LOUISIANA ALLIANCE TO DEFEND DEMOCRACY

Our First Amendment rights are under attack.

Toxic petrochemical companies and their lobbyists are waging a war on our free speech.

For the last two years they’ve had us harassed and arrested in an attempt to silence us.

It’s not going to work.

We take our first amendment rights seriously here in Louisiana, and we aren’t going to let a company from Taiwan and anyone else take them away.

That’s why we’re launching the Louisiana Alliance to Defend Democracy — because our democracy is at risk, and we’re committed to saving it.

New Alliance Forms to Protect Free Speech in Louisiana

Residents Warn that Drastic Over-Reach by Law Enforcement Could Have Chilling Effect On Democracy

Arrests follow efforts to expose cancer threat posed by polluting plastics plant

Baton Rouge, LA – In response to recent efforts to criminalize Louisiana families’ First Amendment rights, a new alliance launched today to defend democracy.

“We have fought hard for our constitutional rights and we take them seriously here in Louisiana,” said Sharon Lavigne, a member of the newly formed Alliance to Defend Democracy. “We will not stand by as law enforcement and a toxic chemical company from Taiwan attempt to scare, silence, and intimidate us. We will not be silent.”

Lavigne was referring to today’s arrest of local advocates who oppose the development of a toxic plastics plant in St. James Parish by Taiwan-based Formosa Plastics. The $9.4B plant would remove slave burial graves and drive up cancer rates in an area known as Cancer Alley.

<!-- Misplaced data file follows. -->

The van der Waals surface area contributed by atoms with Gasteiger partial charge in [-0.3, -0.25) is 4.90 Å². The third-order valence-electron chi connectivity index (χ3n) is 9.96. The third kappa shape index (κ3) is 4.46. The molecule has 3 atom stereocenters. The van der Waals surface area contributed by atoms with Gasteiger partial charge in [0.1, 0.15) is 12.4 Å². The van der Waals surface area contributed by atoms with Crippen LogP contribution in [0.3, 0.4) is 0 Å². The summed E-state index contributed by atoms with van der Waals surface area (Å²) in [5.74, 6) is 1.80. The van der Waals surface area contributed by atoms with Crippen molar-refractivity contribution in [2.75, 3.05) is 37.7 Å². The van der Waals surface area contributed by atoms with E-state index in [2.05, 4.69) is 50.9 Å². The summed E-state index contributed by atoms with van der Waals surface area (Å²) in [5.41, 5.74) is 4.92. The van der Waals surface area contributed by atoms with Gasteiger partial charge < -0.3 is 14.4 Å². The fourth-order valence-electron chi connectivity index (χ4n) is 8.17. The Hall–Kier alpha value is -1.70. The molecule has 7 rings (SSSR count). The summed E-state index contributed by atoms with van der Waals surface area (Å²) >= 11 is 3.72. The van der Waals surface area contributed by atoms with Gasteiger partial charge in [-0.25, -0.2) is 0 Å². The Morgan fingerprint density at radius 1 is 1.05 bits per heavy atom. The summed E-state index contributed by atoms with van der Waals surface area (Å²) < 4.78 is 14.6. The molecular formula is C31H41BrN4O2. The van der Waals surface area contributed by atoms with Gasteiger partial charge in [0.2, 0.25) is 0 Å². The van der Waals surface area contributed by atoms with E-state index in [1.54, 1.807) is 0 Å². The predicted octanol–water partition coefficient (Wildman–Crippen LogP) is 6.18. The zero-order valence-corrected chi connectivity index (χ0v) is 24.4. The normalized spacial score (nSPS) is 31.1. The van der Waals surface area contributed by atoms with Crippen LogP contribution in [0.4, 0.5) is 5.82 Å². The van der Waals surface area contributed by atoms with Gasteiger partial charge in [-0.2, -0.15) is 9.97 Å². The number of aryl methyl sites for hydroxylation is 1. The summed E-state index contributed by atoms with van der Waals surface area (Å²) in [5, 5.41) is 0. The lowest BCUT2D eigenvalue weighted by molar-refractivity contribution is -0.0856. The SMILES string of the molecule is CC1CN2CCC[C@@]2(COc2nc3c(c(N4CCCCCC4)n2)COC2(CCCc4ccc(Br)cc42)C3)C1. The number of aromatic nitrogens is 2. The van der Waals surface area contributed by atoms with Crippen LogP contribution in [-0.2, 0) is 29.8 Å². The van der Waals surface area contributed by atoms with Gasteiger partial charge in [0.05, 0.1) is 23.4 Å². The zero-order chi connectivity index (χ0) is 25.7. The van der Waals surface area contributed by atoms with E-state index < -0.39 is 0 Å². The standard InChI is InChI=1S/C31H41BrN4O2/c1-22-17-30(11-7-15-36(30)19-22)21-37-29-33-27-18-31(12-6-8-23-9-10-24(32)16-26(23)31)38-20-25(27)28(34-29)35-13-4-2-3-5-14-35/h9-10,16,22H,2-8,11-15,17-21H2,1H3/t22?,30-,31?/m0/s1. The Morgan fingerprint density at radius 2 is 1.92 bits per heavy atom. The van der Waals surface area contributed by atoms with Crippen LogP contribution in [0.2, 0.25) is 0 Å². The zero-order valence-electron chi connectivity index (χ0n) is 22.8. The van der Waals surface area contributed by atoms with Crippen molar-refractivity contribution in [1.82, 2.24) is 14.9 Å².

More than six months after returning a package of plastic pellets called “nurdles” to industry representatives, advocates were charged with a felony simply for returning a sealed container of the very plastic pellets that the company illegally dumped into the Lavaca Bay in Texas. 

The sealed package was labeled with a written disclaimer explaining exactly what they were and advocating that Formosa’s air permit be denied. The Taiwan-based company incurred a $50 million fine in October 2019 for their illegal action of dumping these pellets, and now residents fear they may be gearing up to bring similar practices to Louisiana.

Residents say advocates were targeted with arrest only after raising civil rights concerns about Formosa’s controversial plan to remove a slave burial ground and prevent the local community from visiting and praying on the site.

The arrest comes more than six months after the protest, but just days after unflattering news coverage started to surface about the company’s efforts to prevent African-American residents from visiting the sacred burial ground on Juneteenth.

Formosa Plastics has retained corporate lobbyist and hired-gun Jim Harris to run a cynical public affairs campaign and to help the mega-polluter win political support for its toxic plant. Harris has a long history of working against historic African-American communities on behalf of the chemical industry, and has recently defended the company’s plans to unearth and remove the sacred burial ground on the proposed site of Formosa Plastics.

Residents say Harris has been tapped to divert attention from the danger Formosa’s plant poses to local families. Louisiana has one of the highest rates of cancer in the nation due to the rapid expansion of dangerous chemical plants like Formosa Plastics that release toxic levels of pollution into the air and water. Now the Taiwanese-based company wants to build the largest plastics plant in North America, which would double the area’s toxic air emissions.